To Abu Dhabi and Dubai – First Time UAE

I first heard about Abu Dhabi when I was very young because one of my friends was actually born there. She is of Caucasian descent and so it was always interesting to understand why she was there considering her background. Also it has been nearly 8 years since I first explored the Middle East, and so it was due to go back and see a different part. And thirdly the flight ticket from the Maldives was the cheapest direct flight out of there. So as they say in the Middle East – God willing – I shall go there.

Abu Dhabi is actually a fairly nice city that isn’t too large to explore. But I had just arrived after some major flooding that occurred in the area between Oman and Abu Dhabi. It really affected Dubai especially. The rainstorm that came in slowed down a lot of the exploring for me while I was there. But it was okay because I had just surfed almost everyday for the last two weeks, and every day was a multi session surf day. I needed a rest.

In the afternoon, we tried to go to the beach to relax, but the beaches were closed because they thought the rain would come back again. There wasn’t a cloud in the sky though and not sure where they got that forecast because it didn’t rain since that time. Anyway, we sat outside on a patio and watched the sunset. It was with my two new South African friends, Paul and Gabriel, who I met at the Villa Hostel.

As a side note for the memories, the ladies working at the hostel gave our friend Gabriel such a hard time for some reason. It was funny but also concerning to watch. I don’t know why the ladies were so aggressive, but regardless we enjoyed some home-cooked burgers and fries that we picked up at the store for dinner.

On the following day my only goal was to get to the Sheikh Zayed Grand Mosque. It’s one of the most picturesque mosques in the world. You may have seen it on Instagram or Facebook before.

It’s free to enter but note that it does take at least an hour to get there from the main city and also make sure that you wear appropriate clothing which covers your knees and shoulders and that you try to minimize the items that you bring with you into only a small bag as they do good security check for each person. The bus is the cheapest option to get there but taxis aren’t that much either maybe 20 US dollars to get there.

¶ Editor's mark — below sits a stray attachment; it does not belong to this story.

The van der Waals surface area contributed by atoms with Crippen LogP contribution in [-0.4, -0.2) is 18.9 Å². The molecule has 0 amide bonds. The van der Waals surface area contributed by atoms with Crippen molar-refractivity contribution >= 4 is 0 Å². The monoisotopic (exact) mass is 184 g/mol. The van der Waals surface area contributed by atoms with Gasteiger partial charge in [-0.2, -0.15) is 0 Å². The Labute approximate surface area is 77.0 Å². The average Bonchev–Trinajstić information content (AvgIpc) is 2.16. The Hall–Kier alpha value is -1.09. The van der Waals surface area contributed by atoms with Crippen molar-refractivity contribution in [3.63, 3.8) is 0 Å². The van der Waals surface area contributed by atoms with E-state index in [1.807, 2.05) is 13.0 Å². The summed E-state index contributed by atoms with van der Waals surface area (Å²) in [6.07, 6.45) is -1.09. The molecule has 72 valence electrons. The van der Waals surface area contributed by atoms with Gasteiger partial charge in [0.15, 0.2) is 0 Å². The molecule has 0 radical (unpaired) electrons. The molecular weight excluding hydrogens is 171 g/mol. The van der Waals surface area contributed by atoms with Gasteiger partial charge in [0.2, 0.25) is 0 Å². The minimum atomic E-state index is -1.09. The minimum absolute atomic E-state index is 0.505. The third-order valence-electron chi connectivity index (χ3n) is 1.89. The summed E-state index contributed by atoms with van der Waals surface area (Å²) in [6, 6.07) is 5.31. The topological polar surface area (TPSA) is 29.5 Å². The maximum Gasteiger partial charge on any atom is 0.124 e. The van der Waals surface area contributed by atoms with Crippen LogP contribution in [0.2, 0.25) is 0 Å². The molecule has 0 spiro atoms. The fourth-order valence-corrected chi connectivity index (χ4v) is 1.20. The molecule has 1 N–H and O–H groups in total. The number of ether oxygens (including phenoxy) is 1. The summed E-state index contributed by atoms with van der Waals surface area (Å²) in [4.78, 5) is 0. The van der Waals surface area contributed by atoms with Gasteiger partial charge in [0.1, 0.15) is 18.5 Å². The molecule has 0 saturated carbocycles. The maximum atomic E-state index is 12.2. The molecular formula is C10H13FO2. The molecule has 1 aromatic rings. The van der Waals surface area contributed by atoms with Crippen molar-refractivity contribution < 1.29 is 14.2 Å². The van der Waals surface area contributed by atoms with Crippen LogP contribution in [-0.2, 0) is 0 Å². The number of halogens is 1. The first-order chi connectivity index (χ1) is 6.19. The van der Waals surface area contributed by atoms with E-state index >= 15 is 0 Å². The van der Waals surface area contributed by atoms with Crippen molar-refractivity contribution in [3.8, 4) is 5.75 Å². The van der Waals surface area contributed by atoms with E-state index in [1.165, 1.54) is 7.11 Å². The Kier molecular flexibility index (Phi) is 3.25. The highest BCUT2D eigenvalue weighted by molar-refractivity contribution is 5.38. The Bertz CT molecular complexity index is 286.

Before I start describing the mosque and its beauty, I have to advise that this place is one of the most confusing and least user friendly places to visit. I recommend that you make a reservation online ahead of time to skip some of these steps. But there’s a good forum post that describes in detail what the issues are for visitors here. And that includes: that the main entrance to the mosque is not actually at the mosque. And so you will be walking towards the mosque through the parking lot but then a security guard will tell you to turn around and walk back to these glass domes that sit outside the parking lot, which was where you were initially dropped off. You then go down these escalators into a mall like area, and then you follow the signs to the ticket entrance. But then the entrance person will turn you around and say that you have to go back towards escalators and walk past the food court in order to get to the ticket reservation system. You’ll register to get a ticket and then have to walk back to the entrance area which you just went to. If your outfit is not appropriate then you’ll have to go and buy some garments to wear. It’s not that much but there is no option to just borrow or rent something correct to wear. And then you can enter the mosque but first you need to walk through a long corridor underground, which is the same thing as walking above in the parking lot. There is not much to see in this tunnel and so it feels like you’ve walked twice as far unnecessarily. Finally you’ll actually get to the mosque, and once he get past everyone who is trying to take a good Instagram photo then you can enjoy the view (I acknowledge that I am also the problem on this last part too). Main point: come prepared so you don’t have to backtrack.

To summarize the paragraph above do the following and to make your visit seemless: reserve a ticket online, go to the glass domes on the edge of the parking lot, go down the escalator and take a left and make sure that you’re wearing the correct clothes otherwise pick up some clothes at one of the stores there for 50 AED, then enter the corridor which will lead you to the mosque. Easy as that.

I heard that visiting at night is also very nice to see. With the typical photos are from daytime. I would say the morning is probably the better light direction from the sun. You should be able to find the right direction so that everything is exposed nicely on the photos.

Here is my friend Paul from South Africa. He is borrowing my pants because his shorts showed kneecaps and I bought one of thobes to wear instead.